Harry’s relationship with Chelsy and William ‘damaged by newspaper articles’

The Duke of Sussex’s relationship with his former girlfriend Chelsy Davy and his bond with his brother were damaged by newspaper articles produced by alleged unlawful information gathering, the High Court was told.

Harry believes Ms Davy decided a “royal life was not for her” due to a string of stories about the couple, the trial heard.

Harry is suing Mirror Group Newspapers (MGN) for damages, claiming journalists at its titles, which also include the Sunday Mirror and Sunday People, were linked to methods including phone hacking, so-called “blagging” or gaining information by deception and use of private investigators for unlawful activities.

Duke of Sussex
Harry and Chelsy Davy after a service of remembrance at the Army Garrison Church in Windsor (Steve Parsons/PA)

When the duke clashed with his brother over the best way to handle Paul Burrell, their mother’s former butler, their alleged disagreement was the subject of a 2003 story in The People that contributed to the “seeds of discord” being sown between the siblings.

The press intrusion left Harry, who in 2020 stepped down as a working royal and moved to California with his wife Meghan, “suffering bouts of depression as a result”, his barrister David Sherborne told the court.

Mr Sherborne said that in his witness statement, yet to be made public, the duke described the “constant stream of stories” about his relationship with Ms Davy.

The barrister told the High Court the duke referred to “how little chance this relationship was given because of this” and described how it affected his relationships going forward.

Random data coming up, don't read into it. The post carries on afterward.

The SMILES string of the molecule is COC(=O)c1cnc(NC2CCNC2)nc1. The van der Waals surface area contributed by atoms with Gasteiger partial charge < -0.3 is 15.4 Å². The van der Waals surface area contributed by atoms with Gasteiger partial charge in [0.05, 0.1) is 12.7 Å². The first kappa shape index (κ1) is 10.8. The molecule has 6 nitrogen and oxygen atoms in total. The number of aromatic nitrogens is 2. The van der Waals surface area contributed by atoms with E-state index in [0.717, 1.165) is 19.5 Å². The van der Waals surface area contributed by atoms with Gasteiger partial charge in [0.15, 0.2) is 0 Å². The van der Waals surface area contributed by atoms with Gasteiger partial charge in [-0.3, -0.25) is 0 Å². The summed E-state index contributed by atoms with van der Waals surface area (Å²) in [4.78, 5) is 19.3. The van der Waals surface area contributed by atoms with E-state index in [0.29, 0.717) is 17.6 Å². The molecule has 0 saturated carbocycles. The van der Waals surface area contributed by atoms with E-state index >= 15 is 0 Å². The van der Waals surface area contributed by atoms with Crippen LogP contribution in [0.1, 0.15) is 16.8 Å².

Zimbabwean-born Chelsy dated Harry for about seven years. They coped with a long-distance relationship while the duke was training in the Army and overseas and Chelsy was at university in South Africa.

Royal wedding
Chelsy Davy attended the wedding of the Duke and Duchess of Sussex (Chris Jackson/PA)

They split in early 2009 and, after both reportedly had flings, rekindled their relationship, and in May 2010 Ms Davy made a rare public appearance to watch Harry receive his wings after completing his Army Air Corps helicopter pilot course.

The reunion was not permanent and the couple broke up again. They remained friends and she attended his wedding to Meghan Markle in 2018.

Mr Sherborne said: “As he explains, it was as if they never felt they were on their own, which placed a huge amount of strain on their relationship and ultimately led Ms Davy to decide a royal life was not for her.”

Mr Sherborne added: “It also caused their circle of friends to become smaller and smaller, meaning that relationships were lost entirely unnecessarily.”

Harry alleges about 140 articles published between 1996 and 2010 contained information gathered using unlawful methods, and 33 of these have been selected to be considered at the trial.

Paul Burrell
Paul Burrell, former butler to Diana, Princess of Wales (Steve Parsons/PA)

One of the articles put before the trial is a December 2003 report from The People, headlined: “Wills… Seeing Burrell is only way to stop him selling more Diana secrets. Harry no… Burrell’s a…”.

Mr Sherborne referred to the article which detailed an alleged row between the duke and his brother over Mr Burrell.

The barrister said: “Even at this very early formative stage, the seeds of discord between these two brothers are starting to be sown.”

“Brothers can sometimes disagree,” Mr Sherborne said, adding: “But once it is made public in this way and their inside feelings revealed in the way that they are, trust begins to be eroded.”

The barrister added: “One can see how the mistrust can set in from an early age, exactly because of this type of activity.”

The brothers are now estranged, with the breakdown in their relationship laid bare in the duke’s controversial autobiography Spare, which claims William physically attacked Harry and teased him about his panic attacks.

Harry’s claim is being heard alongside three other “representative” claims during a trial which began last month and is due to last six to seven weeks.